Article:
Foundations you should build - Deepstash

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The Value of Learning "Useless" Things | Scott H Young

Foundations you should build

In improving your knowledge base, you're not optimising for a specific goal, but all future learning goals.

  • Read more textbooks and less popular books.
  • Take more online classes on fundamental topics.
  • When you can't build higher, go deeper. You may be hitting the ceiling with your improvement in a specific area. The only way to get better is to do more foundational work.

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Speed and transfer

Consider at what speed you should try to do things in order to improve performance.
We can often learn something quickly, but without attaining a master level (like getting good at esti...

Failing to Reach an Ideal

There are two problems you can encounter when you're trying to learn something.

  1. You have a clear understanding of what you'd like to do and how you're going to do it, but you're unable to implement the approach you've chosen. Slow things down so you can pay more attention to every aspect of the problem.
  2. Speed learning is effective when you're not sure what the ideal should be and need more information to work it out. A good example of speed leading to move closer to quality is in entrepreneurial fields. Many fail because they picked the wrong problem to solve and wasted too much time trying to solve it.
Going faster vs doing it right

The balance between going faster and doing it right depends on what you're trying to achieve.

  • Faster feedback means more information to find out your key challenges and possible solutions.
  • Slower helps you focus on a strategy you've chosen, allowing you to execute it correctly.
There are 2 broad approaches to self-education 📖
  • Learn-as-needed approach. You have a problem that needs solving, so you go and learn the things that will solve your problem. 
  • Learn-everything-you-can approach. Pi...

Skills and knowledge transfer far less than we would expect them to. So “broad-based” education is mostly a myth. What we learn is usually specific and often stuck to the contexts where it w...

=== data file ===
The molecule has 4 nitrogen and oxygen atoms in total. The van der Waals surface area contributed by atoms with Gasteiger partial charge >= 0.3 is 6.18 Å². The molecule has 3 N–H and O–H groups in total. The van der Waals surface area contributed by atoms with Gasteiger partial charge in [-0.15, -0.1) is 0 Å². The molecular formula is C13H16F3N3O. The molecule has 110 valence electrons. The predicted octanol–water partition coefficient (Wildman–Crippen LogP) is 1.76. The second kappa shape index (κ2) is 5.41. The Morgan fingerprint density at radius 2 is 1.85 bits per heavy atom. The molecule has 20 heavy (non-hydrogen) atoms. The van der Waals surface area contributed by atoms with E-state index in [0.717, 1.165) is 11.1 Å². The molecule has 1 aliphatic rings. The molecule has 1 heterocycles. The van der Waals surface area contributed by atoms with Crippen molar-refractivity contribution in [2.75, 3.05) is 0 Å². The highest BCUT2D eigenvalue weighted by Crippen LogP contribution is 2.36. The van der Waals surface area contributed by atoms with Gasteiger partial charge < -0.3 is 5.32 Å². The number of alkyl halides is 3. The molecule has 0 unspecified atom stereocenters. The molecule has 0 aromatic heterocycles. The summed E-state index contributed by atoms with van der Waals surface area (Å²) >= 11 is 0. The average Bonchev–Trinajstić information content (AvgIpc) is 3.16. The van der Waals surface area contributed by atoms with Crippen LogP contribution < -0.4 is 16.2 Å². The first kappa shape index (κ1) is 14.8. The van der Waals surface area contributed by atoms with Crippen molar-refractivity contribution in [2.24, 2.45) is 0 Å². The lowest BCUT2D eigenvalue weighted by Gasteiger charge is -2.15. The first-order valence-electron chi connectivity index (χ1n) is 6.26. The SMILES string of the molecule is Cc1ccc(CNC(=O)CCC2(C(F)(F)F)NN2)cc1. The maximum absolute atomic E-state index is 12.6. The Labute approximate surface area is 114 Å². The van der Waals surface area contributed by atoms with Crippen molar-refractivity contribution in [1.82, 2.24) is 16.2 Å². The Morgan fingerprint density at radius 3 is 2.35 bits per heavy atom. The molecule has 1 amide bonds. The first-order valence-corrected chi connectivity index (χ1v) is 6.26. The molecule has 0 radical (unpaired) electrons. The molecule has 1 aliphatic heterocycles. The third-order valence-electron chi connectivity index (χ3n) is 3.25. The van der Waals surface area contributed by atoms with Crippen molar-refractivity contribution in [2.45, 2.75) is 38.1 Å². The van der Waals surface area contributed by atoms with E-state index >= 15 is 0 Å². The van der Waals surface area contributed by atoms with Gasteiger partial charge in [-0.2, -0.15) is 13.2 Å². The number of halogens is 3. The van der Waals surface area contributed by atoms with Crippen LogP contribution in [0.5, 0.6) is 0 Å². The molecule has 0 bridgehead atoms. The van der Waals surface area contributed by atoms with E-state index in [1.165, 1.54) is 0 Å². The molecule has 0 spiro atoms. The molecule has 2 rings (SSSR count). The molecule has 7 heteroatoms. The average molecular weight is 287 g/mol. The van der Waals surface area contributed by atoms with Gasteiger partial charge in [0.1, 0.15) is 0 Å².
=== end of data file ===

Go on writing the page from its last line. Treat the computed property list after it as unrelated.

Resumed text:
Skills and knowledge transfer far less than we would expect them to. So “broad-based” education is mostly a myth. What we learn is usually specific and often stuck to the contexts where it was learned.

Many times it’s not obvious that knowledge can solve a problem until after you’ve acquired it. Unlike physical tools, mental ones are effectively invisible until after you’ve already learned them
Many times it’s not obvious that knowledge can solve a problem until after you’ve acquired it. Unlike physical tools, mental ones are effectively invisible until after you’ve already learned them
Mark Twain

“It ain’t what you know that gets you into trouble. It’s what you know for sure that just ain’t so.”

Mark Twain
The most useful learning
Most people think about learning as adding knowledge and skills. You now have a new fact in your mind that didn’t exist before.

The most useful learning isn’t usually a strict addition of new knowledge, but first unlearning something false or unhelpful.

Types of Unlearning
  • Straightforward refutation of the old idea. This complete refutation is atypical. More likely the new knowledge doesn’t contradict the old one, but it may modify it in some way.
  • The new knowledge revises a simpler picture by filling it with more complex details. This is similar to adding new knowledge, although because the older, simpler view of the issue has been overwritten with more detail, there is some unlearning going on.